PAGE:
If a debtor will not or cannot pay back a debt, it may be in the creditor’s interest to force the debtor to declare bankruptcy. The advantage of this is that a government sanctioned trustee will take control of the bankrupt debtor’s finances and manage making debt payments to the creditor.
If a creditor wants a debtor to become bankrupt, the creditor has to prove that a so-called “act of bankruptcy” has been committed by the debtor. The most common way of doing so is to send the debtor a bankruptcy notice. If not complied with, the debtor is considered to have committed “an act of bankruptcy”.
• Apply for a bankruptcy notice, which is issued by the Official Receiver. The application is made through a specific form online at the Australian Financial Security Authority’s (AFSA) website, at https://www.afsa.gov.au/online-services. The application fee is $470. A copy of the judgment or order, a certificate of the judgment or order or a copy of the entry of the judgment or order that is sealed by the court or certified should be attached to the application.
• When the bankruptcy notice has been endorsed, it will be sent back to the creditor. The creditor then has to serve the notice to the debtor within six months from the date of issue. The creditor can apply for an extension of the six month time length, either through the online service or in writing sent to the Official Receiver. The cost for such an application is $160, and the creditor must explain the reasons for the applications and which measures have been taken in order to serve the debtor. Note that there are specific rules regarding what constitutes an effective service.
• After the debtor has been served, he or she has to comply with the bankruptcy notice within 21 days. Otherwise, an “act of bankruptcy” has been committed. The debtor can apply to extend the time length or dispute the bankruptcy notice. Both these applications are made to either the Federal Court or Federal Circuit Court.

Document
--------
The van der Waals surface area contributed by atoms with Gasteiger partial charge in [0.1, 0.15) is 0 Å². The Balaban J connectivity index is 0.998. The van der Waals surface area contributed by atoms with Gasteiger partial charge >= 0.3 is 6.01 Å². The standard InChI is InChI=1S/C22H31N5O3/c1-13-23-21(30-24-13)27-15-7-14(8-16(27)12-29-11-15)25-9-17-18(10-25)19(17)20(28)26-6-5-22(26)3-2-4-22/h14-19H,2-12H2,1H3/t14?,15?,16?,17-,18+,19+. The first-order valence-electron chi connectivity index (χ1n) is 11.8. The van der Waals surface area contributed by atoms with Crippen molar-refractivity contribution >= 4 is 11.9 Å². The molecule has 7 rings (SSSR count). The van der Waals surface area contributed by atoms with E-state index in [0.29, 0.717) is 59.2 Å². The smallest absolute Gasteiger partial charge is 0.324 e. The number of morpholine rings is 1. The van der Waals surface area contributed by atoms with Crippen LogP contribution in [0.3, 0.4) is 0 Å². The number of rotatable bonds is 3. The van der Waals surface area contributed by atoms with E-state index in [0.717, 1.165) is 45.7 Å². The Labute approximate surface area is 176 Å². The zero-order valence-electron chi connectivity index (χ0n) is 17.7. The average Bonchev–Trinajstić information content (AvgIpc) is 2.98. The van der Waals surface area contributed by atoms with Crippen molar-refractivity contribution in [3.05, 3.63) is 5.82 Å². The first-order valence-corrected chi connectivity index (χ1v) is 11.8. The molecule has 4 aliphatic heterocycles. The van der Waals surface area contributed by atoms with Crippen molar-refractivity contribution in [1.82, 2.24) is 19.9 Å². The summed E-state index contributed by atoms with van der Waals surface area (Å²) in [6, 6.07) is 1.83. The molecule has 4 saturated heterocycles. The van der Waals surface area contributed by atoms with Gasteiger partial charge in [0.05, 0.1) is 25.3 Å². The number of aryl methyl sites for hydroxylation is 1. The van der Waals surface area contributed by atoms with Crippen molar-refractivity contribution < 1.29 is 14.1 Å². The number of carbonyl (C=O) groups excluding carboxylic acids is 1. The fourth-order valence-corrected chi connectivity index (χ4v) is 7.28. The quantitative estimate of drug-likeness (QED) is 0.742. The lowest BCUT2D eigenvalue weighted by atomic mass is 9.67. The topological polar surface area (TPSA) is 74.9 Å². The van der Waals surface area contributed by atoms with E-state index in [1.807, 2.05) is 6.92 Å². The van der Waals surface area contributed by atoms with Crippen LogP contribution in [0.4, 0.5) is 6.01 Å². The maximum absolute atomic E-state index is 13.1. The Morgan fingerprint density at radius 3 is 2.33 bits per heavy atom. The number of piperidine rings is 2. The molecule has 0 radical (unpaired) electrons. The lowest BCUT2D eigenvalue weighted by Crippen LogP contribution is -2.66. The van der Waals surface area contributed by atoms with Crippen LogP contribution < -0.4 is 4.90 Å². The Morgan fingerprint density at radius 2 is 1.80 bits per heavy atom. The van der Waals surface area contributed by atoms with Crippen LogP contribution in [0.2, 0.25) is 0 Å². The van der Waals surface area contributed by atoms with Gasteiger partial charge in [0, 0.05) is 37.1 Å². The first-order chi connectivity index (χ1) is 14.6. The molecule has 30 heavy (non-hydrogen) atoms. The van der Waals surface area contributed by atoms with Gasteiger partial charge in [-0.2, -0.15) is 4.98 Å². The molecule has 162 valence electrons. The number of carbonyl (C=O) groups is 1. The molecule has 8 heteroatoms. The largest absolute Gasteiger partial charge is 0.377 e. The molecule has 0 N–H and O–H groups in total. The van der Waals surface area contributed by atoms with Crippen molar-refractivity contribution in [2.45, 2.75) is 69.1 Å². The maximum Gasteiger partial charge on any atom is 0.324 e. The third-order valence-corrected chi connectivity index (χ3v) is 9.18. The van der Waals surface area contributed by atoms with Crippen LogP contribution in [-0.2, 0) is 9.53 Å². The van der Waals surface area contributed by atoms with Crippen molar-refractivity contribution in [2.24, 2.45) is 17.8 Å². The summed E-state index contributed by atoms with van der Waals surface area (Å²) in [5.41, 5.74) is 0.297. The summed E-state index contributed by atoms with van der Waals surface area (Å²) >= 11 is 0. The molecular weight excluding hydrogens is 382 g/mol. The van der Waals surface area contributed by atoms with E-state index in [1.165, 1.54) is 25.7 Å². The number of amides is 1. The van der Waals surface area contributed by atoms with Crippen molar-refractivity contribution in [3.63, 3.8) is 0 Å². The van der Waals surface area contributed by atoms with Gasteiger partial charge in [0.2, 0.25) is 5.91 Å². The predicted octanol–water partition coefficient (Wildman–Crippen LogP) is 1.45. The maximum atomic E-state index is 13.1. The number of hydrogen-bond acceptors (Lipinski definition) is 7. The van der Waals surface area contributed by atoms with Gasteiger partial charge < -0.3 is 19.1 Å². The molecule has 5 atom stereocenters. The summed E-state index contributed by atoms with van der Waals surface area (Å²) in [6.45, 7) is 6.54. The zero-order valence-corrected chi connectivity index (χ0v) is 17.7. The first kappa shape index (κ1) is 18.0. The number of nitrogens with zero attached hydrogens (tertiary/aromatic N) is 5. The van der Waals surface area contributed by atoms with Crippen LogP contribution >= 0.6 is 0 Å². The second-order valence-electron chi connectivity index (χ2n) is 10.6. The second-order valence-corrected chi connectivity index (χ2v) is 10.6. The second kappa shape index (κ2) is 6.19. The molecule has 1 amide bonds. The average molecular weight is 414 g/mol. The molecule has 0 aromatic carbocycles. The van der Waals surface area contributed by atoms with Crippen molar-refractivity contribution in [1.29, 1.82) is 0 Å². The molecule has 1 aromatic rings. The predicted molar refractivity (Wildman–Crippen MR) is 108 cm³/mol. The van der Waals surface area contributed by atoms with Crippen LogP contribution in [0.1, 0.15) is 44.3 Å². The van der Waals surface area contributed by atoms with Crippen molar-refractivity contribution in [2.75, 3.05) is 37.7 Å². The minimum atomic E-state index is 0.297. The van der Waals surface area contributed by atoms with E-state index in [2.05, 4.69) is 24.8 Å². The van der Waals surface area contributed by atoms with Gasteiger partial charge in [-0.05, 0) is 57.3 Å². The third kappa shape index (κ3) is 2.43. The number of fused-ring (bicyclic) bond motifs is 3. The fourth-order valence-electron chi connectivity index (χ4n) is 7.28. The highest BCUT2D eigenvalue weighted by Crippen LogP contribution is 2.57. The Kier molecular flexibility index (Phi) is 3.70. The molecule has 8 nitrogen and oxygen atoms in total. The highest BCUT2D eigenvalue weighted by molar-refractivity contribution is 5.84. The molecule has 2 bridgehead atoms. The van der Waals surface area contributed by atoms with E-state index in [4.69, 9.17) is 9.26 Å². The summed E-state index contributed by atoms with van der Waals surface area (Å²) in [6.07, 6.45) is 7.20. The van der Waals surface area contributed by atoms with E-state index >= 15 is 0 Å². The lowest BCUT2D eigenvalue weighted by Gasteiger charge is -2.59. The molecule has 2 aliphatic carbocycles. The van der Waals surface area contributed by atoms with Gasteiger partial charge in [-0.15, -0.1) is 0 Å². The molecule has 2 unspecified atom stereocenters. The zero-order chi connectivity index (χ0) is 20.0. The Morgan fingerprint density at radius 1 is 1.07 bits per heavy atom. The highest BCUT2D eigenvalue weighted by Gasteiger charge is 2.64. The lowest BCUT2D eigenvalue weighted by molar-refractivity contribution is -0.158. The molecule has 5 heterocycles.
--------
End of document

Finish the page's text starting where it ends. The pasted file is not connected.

• You can only send a bankruptcy notice if you are seeking a final judgment or order for at least $5,000.
When an “Act of Bankruptcy” has been Committed:
• If an “act of bankruptcy” has been committed, the creditor can file a creditor’s petition to the Federal Court or the Federal Circuit Court with a request to declare the debtor bankrupt. The application has to be made on a specific form. If the application is made to the Federal Court or to the Federal Circuit Court by a publicly listed company, the fee is $4,615. If it is made by a company, the cost is $3,075, and if by another type of party the cost is $1,280. Both courts have concurrent jurisdiction, and the procedures, rules and forms are the same.
• When the court has accepted the creditor’s petition, the court will set a hearing date for a sequestration order. The day before the hearing, it is mandatory for the creditor to search the National Personal Insolvency Index, NTII, to learn whether there are any other insolvency proceedings ongoing against the debtor. The fee for the search is $12.
• One or more hearings in the matter will take place. The court will make a sequestration order against the debtor if it concludes that the correct procedure has been followed and an act of bankruptcy has been committed. If the order is made, the debtor will become bankrupt.
• A trustee will be appointed for the administration of the debtor’s financial affairs. If the creditor desires to request a special trustee to be appointed, a special form must be filed at the same time as when a copy of the creditor’s petition is filed with the Official Receiver.
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